DUKE ELLINGTON MUSIC SOCIETY
11/1 April - July 2011
Our 33rd Year of Publication
FOUNDER: BENNY AASLAND
Voort 18b, 2328 Meerle, Belgium
Telephone: +32 3 315 75 83
DISCUSSIONS - ADDITIONS - CORRECTIONS
Duke Ellington at the Cotton Club
See DEMS 10/3-8
This concerns your note in the latest Bulletin regarding the "missing" non-vocal version of Lost In Meditation. I have an entry in the old DESOR of July 5, 1938, NBC, which I also used on JAZZ PANORAMA LP 14. I didn't use it this time for the double-CD as I got the impression that this version in fact was a dub of Br 8083.
Maybe someone could listen to these two versions in tandem and confirm if they are the same or in fact two very different versions.
The date of 5Jul38 in the old DESOR has been corrected in the meantime to 5May38 in The New DESOR. But that is of no importance. The recording of Lost in Meditation on Jazz Panorama 14 is indeed identical with the studio recording of 2Feb38. Session 3814 should be deleted.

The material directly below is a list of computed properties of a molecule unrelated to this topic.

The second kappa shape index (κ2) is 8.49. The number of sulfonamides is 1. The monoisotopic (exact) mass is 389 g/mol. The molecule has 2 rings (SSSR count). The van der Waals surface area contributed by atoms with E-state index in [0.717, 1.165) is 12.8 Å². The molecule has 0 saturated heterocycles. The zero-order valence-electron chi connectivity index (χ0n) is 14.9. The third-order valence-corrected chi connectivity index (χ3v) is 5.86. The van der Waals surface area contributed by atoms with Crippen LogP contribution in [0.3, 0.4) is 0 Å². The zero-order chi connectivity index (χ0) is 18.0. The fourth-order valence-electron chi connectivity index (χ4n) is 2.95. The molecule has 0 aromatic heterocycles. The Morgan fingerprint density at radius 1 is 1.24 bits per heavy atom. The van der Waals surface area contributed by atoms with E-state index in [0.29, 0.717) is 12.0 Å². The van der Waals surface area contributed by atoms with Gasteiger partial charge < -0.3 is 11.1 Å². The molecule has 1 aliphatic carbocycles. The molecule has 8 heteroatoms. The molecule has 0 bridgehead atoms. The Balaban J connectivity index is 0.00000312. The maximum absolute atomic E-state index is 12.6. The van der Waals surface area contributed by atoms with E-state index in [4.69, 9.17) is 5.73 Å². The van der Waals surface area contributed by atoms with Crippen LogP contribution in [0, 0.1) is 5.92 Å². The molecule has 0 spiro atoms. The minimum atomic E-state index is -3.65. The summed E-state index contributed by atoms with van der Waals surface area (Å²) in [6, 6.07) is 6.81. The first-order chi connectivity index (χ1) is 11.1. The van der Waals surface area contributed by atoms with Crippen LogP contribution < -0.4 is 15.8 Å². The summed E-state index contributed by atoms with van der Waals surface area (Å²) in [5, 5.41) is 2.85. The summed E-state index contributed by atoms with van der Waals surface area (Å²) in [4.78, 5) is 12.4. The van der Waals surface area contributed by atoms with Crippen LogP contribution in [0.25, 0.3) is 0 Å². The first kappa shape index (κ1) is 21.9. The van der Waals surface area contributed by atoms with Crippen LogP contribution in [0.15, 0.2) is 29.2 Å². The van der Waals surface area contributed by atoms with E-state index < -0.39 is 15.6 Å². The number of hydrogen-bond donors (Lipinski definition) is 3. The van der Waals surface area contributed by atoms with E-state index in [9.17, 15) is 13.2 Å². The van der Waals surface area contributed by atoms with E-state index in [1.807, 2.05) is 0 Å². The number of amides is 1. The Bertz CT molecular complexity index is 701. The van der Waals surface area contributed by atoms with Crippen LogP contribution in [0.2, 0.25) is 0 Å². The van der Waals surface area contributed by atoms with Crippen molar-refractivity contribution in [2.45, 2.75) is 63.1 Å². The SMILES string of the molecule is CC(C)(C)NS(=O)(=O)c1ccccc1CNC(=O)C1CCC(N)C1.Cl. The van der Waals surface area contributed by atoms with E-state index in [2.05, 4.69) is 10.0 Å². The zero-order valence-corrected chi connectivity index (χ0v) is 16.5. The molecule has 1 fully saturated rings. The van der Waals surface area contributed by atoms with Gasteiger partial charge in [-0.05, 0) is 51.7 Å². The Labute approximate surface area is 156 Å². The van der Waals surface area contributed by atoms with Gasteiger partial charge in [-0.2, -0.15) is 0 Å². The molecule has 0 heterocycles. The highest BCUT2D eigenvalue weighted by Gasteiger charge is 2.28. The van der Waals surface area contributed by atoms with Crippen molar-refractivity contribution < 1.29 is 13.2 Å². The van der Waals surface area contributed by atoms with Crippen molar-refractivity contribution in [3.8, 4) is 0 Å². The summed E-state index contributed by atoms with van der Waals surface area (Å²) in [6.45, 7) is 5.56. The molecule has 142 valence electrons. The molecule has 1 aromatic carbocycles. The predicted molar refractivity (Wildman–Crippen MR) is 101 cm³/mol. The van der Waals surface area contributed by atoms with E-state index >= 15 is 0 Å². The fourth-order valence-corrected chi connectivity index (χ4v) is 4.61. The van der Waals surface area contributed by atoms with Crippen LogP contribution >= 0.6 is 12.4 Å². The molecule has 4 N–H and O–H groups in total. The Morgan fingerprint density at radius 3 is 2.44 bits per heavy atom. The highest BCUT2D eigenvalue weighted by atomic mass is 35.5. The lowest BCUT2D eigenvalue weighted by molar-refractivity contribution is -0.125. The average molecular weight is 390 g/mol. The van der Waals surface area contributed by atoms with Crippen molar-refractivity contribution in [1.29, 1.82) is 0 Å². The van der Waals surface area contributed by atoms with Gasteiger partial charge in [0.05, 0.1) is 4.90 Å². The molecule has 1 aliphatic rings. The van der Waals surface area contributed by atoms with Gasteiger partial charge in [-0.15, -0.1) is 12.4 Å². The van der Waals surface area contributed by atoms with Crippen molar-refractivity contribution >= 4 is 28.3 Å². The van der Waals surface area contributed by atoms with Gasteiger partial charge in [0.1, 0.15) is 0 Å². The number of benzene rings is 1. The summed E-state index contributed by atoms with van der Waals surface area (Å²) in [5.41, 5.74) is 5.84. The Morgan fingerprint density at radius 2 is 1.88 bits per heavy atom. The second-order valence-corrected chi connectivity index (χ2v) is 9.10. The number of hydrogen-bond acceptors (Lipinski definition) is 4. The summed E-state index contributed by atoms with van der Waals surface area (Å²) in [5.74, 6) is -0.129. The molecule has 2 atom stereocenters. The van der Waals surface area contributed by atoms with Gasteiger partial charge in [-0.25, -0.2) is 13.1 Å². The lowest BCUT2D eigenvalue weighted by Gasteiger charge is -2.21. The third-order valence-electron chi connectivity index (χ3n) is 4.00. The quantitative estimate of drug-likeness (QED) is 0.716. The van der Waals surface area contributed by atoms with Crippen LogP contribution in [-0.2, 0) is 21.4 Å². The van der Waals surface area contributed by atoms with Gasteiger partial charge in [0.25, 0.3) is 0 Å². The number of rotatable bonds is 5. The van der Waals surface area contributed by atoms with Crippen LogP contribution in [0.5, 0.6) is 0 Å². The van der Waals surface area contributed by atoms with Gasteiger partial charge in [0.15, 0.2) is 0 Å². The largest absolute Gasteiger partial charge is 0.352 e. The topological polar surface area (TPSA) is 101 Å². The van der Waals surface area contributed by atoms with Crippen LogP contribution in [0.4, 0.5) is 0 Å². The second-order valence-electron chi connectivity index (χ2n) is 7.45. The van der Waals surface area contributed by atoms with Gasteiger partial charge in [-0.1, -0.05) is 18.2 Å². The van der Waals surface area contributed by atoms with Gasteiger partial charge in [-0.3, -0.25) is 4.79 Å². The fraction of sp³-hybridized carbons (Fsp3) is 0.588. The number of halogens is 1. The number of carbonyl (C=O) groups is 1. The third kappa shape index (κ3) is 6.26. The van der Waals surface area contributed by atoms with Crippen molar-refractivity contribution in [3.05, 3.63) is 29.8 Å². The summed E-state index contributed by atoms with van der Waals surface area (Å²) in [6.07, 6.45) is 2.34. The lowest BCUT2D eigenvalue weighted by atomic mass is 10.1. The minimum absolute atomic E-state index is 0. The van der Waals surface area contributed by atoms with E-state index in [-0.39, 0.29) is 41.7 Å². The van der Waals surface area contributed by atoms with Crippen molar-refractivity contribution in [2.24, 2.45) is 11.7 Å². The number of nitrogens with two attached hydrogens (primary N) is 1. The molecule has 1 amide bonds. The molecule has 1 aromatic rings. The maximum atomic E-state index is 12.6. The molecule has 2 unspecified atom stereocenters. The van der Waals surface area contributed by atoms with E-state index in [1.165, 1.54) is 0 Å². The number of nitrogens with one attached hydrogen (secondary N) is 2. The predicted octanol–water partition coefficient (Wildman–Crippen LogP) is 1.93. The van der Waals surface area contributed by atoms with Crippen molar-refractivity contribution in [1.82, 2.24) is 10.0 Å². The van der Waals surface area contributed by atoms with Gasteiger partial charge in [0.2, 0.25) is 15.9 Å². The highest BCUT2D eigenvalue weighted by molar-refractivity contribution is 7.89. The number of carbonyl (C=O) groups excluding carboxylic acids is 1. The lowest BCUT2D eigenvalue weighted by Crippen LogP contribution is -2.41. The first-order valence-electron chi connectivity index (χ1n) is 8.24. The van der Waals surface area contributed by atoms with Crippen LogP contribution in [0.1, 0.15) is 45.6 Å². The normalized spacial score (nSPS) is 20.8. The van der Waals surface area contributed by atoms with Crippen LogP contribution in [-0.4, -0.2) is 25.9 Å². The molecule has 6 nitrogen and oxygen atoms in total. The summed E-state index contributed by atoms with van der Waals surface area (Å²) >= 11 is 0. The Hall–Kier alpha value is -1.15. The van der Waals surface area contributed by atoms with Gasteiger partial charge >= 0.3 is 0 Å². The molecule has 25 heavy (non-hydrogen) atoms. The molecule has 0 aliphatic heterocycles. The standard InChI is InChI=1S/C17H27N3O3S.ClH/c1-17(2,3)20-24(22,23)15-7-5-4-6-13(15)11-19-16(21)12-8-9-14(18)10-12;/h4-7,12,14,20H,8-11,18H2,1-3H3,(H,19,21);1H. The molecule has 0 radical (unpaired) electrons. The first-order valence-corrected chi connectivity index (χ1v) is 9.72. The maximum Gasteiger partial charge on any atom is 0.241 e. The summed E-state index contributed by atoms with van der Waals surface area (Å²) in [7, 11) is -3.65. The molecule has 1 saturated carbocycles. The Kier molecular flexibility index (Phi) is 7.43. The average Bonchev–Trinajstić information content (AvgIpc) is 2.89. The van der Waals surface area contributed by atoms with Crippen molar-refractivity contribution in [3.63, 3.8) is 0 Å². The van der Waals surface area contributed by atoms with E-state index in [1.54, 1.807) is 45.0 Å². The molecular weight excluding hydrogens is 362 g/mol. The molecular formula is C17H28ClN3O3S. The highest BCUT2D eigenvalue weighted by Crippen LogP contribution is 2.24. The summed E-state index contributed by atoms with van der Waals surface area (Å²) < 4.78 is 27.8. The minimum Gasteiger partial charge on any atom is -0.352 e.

US Amazon is now taking pre-orders for the Storyville Cotton Club set at a reasonable price. It's a great set. I ordered it from the UK and have been listening to it a lot until it was replaced on my CD player by the Mosaic box set. I do have a couple of questions about the Cotton Club set. Is that Harry Carney playing a counterpoint to the orchestra from about the 1:40 to 2 minute mark of Prelude in C Sharp Minor or some other instrument I can't identify?
Also, Andrew when you write of Lawrence Brown making his way to the mike in Lost in Meditation do you mean Juan Tizol?
I cannot answer your first question. I think you are right with your remark about Juan Tizol being the soloist in Lost in Meditation.
Harmony in Harlem on Youtube
21Mar11. Just wanted you to know that I'm in the middle of uploading a dozen or so videos to Youtube of my Harmony In Harlem orchestra playing in Cambridge for a charity fund-raising ball a couple of weeks ago.